The Swiss Federal Institute of Intellectual Property (IPI) is responsible for registering trademarks in Switzerland.
Overview of Trademark Registration in Switzerland
As per The Swiss Federal Institute of Intellectual Property (IPI), a trademark can be defined as a legally protected visible sign that distinguishes the products or services of a company from those of other companies. All graphical representations of a sign can, in principle, be a trademark within the meaning of the law, such as words, combinations of letters, numbers, graphic images, three-dimensional forms, slogans, combinations of these elements, or even sound trademarks, which are made up of a sequence of notes.
Laws Governing Trademark Registration in Switzerland
The laws that govern trademark registration in Switzerland are
- The Federal Act on the Protection of Trade Marks and Indications of Source
- Trade Mark Protection Act (TmPA)
- The Federal Ordinance on the Protection of Trade Marks and Indications of Source
- Trade Mark Protection Ordinance (TmPO)
Who can apply for a Trademark in Switzerland?
An application for trademark registration in Switzerland can be filed by a natural or legal person. In case the applicant is not domiciled in Switzerland or they don't possess a registered address in Switzerland, such an address is needed to be generated before applying for a trademark.
Eligible Marks for Trademark Registration in Switzerland
Marks that are graphically reproducible and marks that enable a product/service to be distinguished from its counterparts can be registered:
- Trade dress
- Shapes with 3 dimensions
The following marks are prohibited from getting registered:
- Marks which are contradictory with moral principles or marks that threaten public order
- Common words with broad meaning
- Marks that don’t display distinctiveness
- Marks that primarily act as names of geographic locations
- Marks that use names/flags/symbols or regions/nations/states/international organizations
necessary papers Section
necessary papers Required for Trademark Registration in Switzerland
The necessary papers required when filing for trademark registration in Switzerland are:
- Apower of attorney, if the procedure is conducted by any attorney or agent apart from the applier of the trademark;
- A trademark registration applicationform duly complete;
- A photo depicting the trademark;
- A copy of the applicant's identification papers.
Procedure for Trademark Registration in Switzerland
The procedure for trademark registration in Switzerland is elaborated below -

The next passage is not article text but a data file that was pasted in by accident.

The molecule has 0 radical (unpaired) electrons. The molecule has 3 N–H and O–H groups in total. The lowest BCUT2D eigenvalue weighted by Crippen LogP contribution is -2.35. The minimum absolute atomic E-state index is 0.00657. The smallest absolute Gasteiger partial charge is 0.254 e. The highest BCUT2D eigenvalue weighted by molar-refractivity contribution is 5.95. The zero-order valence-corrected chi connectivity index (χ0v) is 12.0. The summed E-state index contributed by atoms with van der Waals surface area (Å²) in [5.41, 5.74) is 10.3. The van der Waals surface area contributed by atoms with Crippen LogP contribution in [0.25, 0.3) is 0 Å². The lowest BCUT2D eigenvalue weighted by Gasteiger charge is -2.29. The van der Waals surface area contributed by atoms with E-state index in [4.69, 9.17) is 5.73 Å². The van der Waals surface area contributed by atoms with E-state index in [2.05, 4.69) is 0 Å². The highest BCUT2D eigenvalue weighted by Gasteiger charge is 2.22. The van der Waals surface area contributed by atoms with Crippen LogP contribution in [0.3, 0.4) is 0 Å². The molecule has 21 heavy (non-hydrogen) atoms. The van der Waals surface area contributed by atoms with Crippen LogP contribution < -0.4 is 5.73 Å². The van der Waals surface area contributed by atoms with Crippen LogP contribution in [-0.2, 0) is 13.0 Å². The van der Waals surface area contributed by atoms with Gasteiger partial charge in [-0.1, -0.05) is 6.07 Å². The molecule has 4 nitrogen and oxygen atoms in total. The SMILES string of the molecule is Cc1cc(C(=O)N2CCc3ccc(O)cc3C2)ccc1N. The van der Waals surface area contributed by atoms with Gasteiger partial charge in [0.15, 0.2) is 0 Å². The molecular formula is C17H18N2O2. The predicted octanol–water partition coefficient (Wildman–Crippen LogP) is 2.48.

The first and foremost for trademark registration in Switzerland is conducting a thorough search of trademarks to avoid consequential infringement disputes in the future, as there can always be a chance that what the entrepreneur intends to register is already existing in the market.
The primary objective of conducting the trademark search is ensuring that similar or identical trademarks do not already exist. It is always recommended to do your research beforehand.
Filing the Trademark Application
In order to commence the trademark registration, the applicant must fill out an application present on Switzerland's official websites and pay the requisite fees.
Upon the filing of the application and payment of the fees, the Swiss Federal Institute of Intellectual Property (IPI) will check the application for any sort of deficiency. A trademark will only be registrable when it is in compliance with all the trademark laws set in place by the government.
Check the Status of the Application
The trademark application will be published by The Swiss Federal Institute of Intellectual Property (IPI); the applicant can check the status of their application at any time.
Registration and Publication
If the application is found to be satisfactory and unproblematic, the IPI will register the application in the Swiss Trademark Register and publish it in the Official Gazette of Commerce (SOGC).
There is also a three-month period of opposition that commences upon the publication of registration, wherein the owners of an earlier trademark can file to oppose your trademark if they are of the opinion that there is an infringement that is occurring due to your trademark. A thorough investigation is done in that case, and depending on the result, you will be allowed or not allowed to have a right upon your trademark.
Renewal of Trademark Registration in Switzerland
The validity of trademark registration in Switzerland is 10 years. The first renewal should take place on the 10th year from the date the application was filed.
Frequently Asked Questions
Yes. Not using the trademarks after registration makes the trademarks vulnerable to nullity action.
No. The territorial limit of your mark’s protection is Switzerland only.
Yes. Switzerland uses the Nice Classification system. A single application will cover multiple classes of goods/services.
No. It is illegal to use any unregistered mark for business.